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Equestrian

At 67, Japan's Hoketsu still riding high in saddle

Forty-four years after his first Olympic experience, Hoketsu Hiroshi rode Whisper to a 35th-place finish in dressage. Forty-four years after his first Olympic experience, Hoketsu Hiroshi rode Whisper to a 35th-place finish in dressage. (Mike Clarke/AFP/Getty Images)
August 21, 2008
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Hiroshi Hoketsu, at 67 the oldest competitor in the Beijing Olympics, said he plans to keep riding and won't rule out an appearance at the 2012 London Games.

Hoketsu made his Olympic debut at the 1964 Olympics in Tokyo before this week competing in his second Games at the equestrian events in Hong Kong. In the four-decade hiatus, he switched to dressage from jumping.

"I will try my best to ride as long as possible," Hoketsu said in a phone interview from his hotel in Hong Kong. "Ever since I started, the major motivation for me to continue was the feeling that I was improving day by day and enjoying it."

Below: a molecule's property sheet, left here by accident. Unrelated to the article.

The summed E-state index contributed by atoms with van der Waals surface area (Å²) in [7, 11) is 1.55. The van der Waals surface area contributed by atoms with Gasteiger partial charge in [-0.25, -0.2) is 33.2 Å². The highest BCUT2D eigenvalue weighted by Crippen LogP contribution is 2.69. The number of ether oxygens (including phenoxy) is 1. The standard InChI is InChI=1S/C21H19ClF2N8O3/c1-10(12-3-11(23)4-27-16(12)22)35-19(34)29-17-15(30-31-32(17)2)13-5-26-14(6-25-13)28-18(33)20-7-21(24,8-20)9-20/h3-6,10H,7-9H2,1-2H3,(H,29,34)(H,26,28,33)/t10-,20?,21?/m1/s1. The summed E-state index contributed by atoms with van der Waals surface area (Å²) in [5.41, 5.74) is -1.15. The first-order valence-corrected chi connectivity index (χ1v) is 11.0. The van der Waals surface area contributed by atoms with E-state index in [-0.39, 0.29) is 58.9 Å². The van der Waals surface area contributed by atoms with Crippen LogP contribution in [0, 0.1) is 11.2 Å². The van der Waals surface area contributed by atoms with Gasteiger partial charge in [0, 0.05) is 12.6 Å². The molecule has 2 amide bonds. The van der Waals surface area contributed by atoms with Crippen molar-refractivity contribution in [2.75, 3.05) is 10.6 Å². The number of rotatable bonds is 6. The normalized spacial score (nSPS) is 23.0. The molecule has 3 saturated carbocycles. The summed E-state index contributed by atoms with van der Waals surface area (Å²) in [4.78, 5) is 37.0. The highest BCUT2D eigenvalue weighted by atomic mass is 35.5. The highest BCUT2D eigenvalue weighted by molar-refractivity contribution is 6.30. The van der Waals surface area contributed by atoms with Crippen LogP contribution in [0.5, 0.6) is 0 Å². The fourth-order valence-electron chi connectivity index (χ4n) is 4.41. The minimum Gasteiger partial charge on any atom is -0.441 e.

Exactly 16,000 days passed between the closing ceremony in Tokyo and Hoketsu's final ride in Hong Kong this week - and there was an improvement. In the individual competition, he was 35th this time on Whisper, five places better than in 1964; in the team event, Japan was 10th, compared with 12th last time.

Facilities have also gotten better over Hoketsu's Olympic career. Hong Kong spent $154 million on "six-star accommodation" for the horses at Sha Tin and Beas River, featuring four blocks of stables that had 24-hour air conditioning, revolving feed bowls, and ice-making machines.

When asked about the biggest changes since his first Olympics, Hoketsu identified the number of professionals competing in the Games and the level of security.

"I know the security is necessary but it's too much sometimes," Hoketsu said. "It takes so much time to get into the competition area."

Even if Hoketsu rides at the London Games, he won't be the oldest competitor in Olympic history. Sweden's Oscar Swahn was 72 when he took part in shooting at the 1920 Antwerp Games. (Bloomberg)

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